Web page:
EVERETT — The Boeing Co. reiterated on Wednesday that its 767 tanker was the better offering for a lucrative government contract, while Air Force officials disputed the claim.
The two sides are expected to meet Friday to discuss why Boeing lost a $35 billion deal to EADS and Northrop Grumman. The decision, announced late last week, sparked debate in a Congressional hearing whether American job creation and foreign government handouts should be a factor in U.S. military contracts. Boeing will ponder a protest after its debriefing with the Air Force.
“We will only protest in the event that we think there is an irregularity in the proposal phase,” Jim Albaugh, Boeing’s chief of its defense division, said during a conference in New York.
Boeing’s Albaugh suggested the Air Force’s emphasis on a larger tanker wasn’t communicated clearly, leading Boeing to pitch perhaps an aircraft too small to meet the Air Force’s needs. Boeing offered a tanker based on its Everett-built 767 commercial jet, which Albaugh claimed is less expensive and less risky than Northrop-EADS’ tanker.
The Northrop-EADS’ KC-30, its design based on an Airbus A330 jet, is a bigger aircraft with a greater ability to carry cargo and passengers, the Air Force has said. The European and Aeronautic Defence Space Co. is the parent company of Airbus.
“In our reading of the (bid criteria), it wasn’t about a big airplane. If they’d wanted a big airplane, obviously we could have offered the 777. And we were discouraged from offering the 777,” Albaugh said, declining to elaborate.
On Capitol Hill, U.S. Rep. Norm Dicks, D-Wash., gave a similar account to members of the House Appropriations Defense subcommittee on Wednesday. The panel met with Air Force officials, hoping to gain insight on the agency’s reasons for passing over Boeing, which has been the agency’s tanker provider for more than 50 years. Dicks accused the Pentagon of making last-minute criteria changes that benefited Boeing’s rival.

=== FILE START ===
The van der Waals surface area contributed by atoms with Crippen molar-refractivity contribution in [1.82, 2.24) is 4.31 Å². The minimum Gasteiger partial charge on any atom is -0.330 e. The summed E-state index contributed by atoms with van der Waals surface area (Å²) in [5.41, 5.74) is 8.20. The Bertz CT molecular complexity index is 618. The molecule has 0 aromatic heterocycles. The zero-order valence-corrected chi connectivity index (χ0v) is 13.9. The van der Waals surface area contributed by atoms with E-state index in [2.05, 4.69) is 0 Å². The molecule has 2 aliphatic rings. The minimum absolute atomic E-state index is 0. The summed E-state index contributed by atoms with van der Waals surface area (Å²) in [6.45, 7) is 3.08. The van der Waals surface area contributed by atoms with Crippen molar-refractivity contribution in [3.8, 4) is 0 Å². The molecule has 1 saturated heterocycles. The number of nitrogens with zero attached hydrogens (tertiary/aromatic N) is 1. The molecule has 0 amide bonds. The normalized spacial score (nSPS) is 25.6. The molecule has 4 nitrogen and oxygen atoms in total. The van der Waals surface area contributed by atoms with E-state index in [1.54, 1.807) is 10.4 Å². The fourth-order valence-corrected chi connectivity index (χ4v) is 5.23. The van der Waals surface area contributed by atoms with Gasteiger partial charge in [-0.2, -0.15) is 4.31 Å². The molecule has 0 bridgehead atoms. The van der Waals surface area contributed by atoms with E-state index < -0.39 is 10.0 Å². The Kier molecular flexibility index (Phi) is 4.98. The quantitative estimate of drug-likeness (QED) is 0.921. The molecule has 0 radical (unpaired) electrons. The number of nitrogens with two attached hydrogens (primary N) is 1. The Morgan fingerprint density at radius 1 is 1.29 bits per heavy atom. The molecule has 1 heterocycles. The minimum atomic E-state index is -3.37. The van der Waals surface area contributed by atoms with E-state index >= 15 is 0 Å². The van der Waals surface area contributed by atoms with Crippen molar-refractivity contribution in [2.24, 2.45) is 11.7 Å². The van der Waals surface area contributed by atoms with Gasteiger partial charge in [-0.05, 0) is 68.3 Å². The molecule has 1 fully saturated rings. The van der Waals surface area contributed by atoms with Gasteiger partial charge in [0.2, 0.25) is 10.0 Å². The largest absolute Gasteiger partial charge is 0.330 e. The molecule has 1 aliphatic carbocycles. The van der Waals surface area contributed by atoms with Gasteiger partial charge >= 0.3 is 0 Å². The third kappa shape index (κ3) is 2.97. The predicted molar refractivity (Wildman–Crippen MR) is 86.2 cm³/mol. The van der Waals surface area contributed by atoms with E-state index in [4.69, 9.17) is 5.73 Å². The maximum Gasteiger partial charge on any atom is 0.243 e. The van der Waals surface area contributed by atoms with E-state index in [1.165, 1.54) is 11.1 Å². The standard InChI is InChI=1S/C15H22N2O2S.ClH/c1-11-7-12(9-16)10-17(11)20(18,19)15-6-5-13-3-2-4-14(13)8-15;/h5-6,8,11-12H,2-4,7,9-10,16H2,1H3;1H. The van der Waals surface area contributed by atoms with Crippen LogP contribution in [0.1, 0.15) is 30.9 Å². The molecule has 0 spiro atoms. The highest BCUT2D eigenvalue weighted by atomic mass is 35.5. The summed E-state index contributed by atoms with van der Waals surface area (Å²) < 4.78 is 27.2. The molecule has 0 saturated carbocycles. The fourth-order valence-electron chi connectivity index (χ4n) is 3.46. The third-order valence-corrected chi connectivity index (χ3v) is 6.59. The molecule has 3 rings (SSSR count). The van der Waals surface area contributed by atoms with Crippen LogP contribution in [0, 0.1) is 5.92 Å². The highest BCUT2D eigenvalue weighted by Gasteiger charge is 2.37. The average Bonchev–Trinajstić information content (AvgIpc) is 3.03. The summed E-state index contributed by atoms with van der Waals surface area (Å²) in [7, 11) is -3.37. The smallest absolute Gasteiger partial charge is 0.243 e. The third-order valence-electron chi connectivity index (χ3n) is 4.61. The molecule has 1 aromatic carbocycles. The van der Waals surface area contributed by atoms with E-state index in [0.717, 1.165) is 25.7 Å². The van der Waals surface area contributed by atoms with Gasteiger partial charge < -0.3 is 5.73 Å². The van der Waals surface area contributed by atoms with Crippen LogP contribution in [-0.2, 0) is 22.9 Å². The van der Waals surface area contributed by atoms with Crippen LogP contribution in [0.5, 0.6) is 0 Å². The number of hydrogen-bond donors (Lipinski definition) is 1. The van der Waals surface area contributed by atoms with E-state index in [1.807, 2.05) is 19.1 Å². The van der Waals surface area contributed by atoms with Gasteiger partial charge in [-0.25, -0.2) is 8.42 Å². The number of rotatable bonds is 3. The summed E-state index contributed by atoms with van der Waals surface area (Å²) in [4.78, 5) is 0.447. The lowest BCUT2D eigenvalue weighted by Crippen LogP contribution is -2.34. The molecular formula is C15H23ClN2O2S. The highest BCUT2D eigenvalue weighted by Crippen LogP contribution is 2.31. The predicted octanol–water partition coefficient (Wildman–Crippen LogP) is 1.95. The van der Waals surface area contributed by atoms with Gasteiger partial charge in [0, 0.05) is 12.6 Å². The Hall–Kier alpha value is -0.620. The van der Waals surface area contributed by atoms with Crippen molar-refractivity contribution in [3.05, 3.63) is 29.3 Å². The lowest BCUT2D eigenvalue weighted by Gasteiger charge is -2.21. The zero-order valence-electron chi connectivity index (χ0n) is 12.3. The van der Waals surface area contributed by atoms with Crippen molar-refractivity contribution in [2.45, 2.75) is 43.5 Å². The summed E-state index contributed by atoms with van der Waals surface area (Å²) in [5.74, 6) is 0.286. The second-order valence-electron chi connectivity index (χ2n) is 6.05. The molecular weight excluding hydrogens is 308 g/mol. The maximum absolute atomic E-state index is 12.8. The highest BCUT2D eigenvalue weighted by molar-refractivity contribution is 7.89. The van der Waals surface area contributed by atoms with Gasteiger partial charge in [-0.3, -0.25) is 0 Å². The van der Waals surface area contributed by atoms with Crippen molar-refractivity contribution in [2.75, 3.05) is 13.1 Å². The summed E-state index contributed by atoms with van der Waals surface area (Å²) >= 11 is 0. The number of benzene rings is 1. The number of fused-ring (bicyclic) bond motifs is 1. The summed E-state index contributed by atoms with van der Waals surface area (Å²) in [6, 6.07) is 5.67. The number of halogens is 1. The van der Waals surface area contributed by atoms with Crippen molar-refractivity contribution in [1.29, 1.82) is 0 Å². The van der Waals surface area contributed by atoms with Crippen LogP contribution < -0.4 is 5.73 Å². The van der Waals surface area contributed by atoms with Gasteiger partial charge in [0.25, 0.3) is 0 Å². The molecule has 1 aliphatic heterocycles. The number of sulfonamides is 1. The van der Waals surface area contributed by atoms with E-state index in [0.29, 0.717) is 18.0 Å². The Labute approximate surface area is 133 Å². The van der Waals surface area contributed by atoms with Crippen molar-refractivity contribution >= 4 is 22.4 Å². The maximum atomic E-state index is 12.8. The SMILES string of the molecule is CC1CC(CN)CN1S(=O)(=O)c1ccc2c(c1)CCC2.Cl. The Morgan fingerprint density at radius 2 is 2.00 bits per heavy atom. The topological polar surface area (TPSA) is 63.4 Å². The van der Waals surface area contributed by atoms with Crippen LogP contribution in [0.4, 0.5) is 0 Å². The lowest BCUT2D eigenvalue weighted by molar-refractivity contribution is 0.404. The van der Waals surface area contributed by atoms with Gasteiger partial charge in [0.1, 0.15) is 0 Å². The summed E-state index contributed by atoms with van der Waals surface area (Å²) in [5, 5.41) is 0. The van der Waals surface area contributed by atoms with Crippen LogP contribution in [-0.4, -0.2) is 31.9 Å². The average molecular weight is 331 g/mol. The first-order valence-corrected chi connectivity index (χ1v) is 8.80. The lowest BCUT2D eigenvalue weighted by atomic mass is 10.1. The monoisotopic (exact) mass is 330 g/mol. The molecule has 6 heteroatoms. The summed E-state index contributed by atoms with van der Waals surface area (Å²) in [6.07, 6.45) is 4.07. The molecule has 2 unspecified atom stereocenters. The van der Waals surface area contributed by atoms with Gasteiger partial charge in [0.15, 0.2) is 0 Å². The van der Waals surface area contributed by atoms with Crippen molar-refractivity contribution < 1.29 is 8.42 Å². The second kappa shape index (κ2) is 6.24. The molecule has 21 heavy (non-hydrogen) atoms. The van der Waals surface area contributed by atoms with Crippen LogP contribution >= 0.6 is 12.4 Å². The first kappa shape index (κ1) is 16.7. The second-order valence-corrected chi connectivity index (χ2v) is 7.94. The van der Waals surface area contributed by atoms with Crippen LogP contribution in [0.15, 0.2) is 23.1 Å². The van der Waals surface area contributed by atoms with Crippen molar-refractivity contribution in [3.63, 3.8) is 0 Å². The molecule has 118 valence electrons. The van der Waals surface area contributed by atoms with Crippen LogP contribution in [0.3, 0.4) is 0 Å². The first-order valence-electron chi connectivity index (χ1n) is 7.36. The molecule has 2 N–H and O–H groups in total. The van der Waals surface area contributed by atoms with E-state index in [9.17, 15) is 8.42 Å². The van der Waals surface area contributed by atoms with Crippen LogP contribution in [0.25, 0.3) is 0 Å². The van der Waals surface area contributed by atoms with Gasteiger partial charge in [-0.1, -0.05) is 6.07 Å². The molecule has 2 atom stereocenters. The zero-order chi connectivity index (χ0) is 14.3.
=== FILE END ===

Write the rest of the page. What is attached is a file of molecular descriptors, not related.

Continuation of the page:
“The most damning of all is the bait-and-switch tactics used by the Air Force,” Dicks said.
Dicks said the changes were made in order to keep Northrop-EADS from dropping out of the competition. The duo considered doing so in January 2007, about the time the evaluation criteria was finalized, said Sue Payton, an Air Force acquisition official. The Air Force already was forced to redo its tanker procurement process having awarded Boeing a leasing deal several years ago. The agreement was nullified over an ethics scandal.
Payton said the Air Force worked diligently to ensure an open and fair competition this time around. She disputed Dicks’ accusation.
“I am not willing to say changes were made to accommodate Airbus,” she said.
Payton did confirm, however, that the Air Force gave no weight to which proposal would create the most American jobs. Boeing has said its KC-767 tanker supports 44,000 positions while Northrop-EADS creates 25,000. The consortium will assemble its KC-30 tanker in Mobile, Ala.
In a statement released Wednesday by Northrop, the Los Angeles-based defense contractor asserted that its tanker program “does not transfer any jobs from the United States to France or any other foreign country” — another concern raised by Dicks and Rep. Todd Tiahrt, R-Kan., during the subcommittee hearing. Boeing would do finishing work on its tanker in Kansas.
“We are stacking the deck against the American manufacturer,” Tiahrt said.
“Congress must act to save the Air Force from itself.”
The two Congressmen also suggested the Air Force should have considered a trade dispute between Boeing and Airbus in which the Chicago-based jet maker alleges that European governments subsidized the development of Airbus’ A330.
The Air Force isn’t supposed to consider those factors under its procurement guidelines, Payton said. She couldn’t reveal the details of how the competitors fared until the companies are debriefed.
Boeing’s Albaugh wouldn’t rule out a protest but said the company disagrees with the protest strategy adopted increasingly by other contractors in recent years.
“I think any company that protests and makes a protest part of their capture strategy is doing a real disservice to the country and to our military,” Albaugh said. “They have a need for these programs, and to put delay into the procurement process unnecessarily is a disservice.”
The Associated Press contributed to this report.